The 'MAGA' we need: Was America ever godly? (part 2)

When was the United States of America a godly nation?

That was the question some rhetorically posed in response to Part I of this two-part series.

Getty Images
Getty Images

There, I argued that the “MAGA” the nation needs now is “Make America Godly Again.” I also wrote that there was probably no nation in history that has been “consistently” godly —including America.

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Further, a nation cannot be “made” godly by legislation or fiat. This attempt would result in the creation of a theocracy, a nation with a state religion enforced by government domination.  History reveals the danger of that system. It is not “godly” at all, but cruel and dictatorial, hammered into and held in place by religious authoritarians.

Neither does the answer lie in institutionalism in the form of a new political party, but the dynamic of Zoe, the life infused in human beings by the Holy Spirit, in line with biblical revelation.

Every society is formed around a core worldview and the values coming from it. That worldview and those values will guide the decrees and policies of a nation. When that happens, the society’s true “religion” — be it a spiritual concept or worship of the state and its authoritarians — will be revealed.

Has America consistently and thoroughly been a God-fearing, holy nation? No. However, certain historic actions and statements have brought the core worldview into light and expressed the vision of the United States as “one nation, under God” — a slogan to which the country has held midst efforts to remove it.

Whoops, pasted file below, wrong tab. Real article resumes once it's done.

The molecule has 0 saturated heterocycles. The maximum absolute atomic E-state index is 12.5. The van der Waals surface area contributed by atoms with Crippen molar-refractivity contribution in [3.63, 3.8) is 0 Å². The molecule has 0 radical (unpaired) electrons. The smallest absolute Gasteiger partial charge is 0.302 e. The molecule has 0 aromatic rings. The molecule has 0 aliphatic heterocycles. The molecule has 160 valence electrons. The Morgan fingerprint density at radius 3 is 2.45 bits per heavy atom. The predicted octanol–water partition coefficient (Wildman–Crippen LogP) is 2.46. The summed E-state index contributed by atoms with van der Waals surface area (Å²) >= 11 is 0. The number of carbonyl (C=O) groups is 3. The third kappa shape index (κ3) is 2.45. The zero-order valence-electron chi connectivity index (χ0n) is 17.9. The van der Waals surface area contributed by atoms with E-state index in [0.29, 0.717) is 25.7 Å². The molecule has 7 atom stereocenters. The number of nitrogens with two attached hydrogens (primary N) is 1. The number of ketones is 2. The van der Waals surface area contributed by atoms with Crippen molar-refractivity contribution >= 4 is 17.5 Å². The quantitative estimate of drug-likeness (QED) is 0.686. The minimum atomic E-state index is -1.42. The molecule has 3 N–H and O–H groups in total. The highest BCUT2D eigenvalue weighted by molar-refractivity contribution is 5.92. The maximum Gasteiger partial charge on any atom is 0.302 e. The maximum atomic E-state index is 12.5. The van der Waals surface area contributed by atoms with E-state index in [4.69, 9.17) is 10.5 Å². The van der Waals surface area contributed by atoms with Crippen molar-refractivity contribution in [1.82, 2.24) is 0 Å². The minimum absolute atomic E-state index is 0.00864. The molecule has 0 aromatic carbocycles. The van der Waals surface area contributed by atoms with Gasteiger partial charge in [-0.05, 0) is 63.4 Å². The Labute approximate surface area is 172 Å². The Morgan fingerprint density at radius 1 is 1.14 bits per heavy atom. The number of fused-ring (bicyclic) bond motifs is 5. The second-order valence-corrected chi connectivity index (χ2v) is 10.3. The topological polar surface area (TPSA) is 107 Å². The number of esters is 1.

While America may not have been a consistently godly nation, there are policy pronouncements and actions that reflect a core worldview and value system that could be described as “godly”.

It’s not so much a golden age that might be called “godly” as it is golden moments.

The Great Awakenings in 18th century New England brought godly values into the formational period of America. Benjamin Franklin noted that he could not walk through the streets of Philadelphia in the evening without hearing prayers and hymns streaming through the open windows of homes impacted by the spiritual revival.

Those streams of revival swept into the hall where the founders were laying the foundations of America. It was Franklin also — whether Deist or committed Christian — who urged his colleagues to bring in a pastor to lead in prayer when the delegates to the Constitutional Convention came to an impasse.      

The outcome of these “golden moment” burst-throughs of godliness resulted in perhaps the greatest foundational statement for civilization-building in history — the Preamble to the U.S. Declaration of Independence. There the equality and freedoms of all people were officially recognized and became a seed that would blossom. It is true that many of those who signed the Declaration went home to their slave farms, but the reality was that they had planted a seed of godliness that would bring the end of slavery.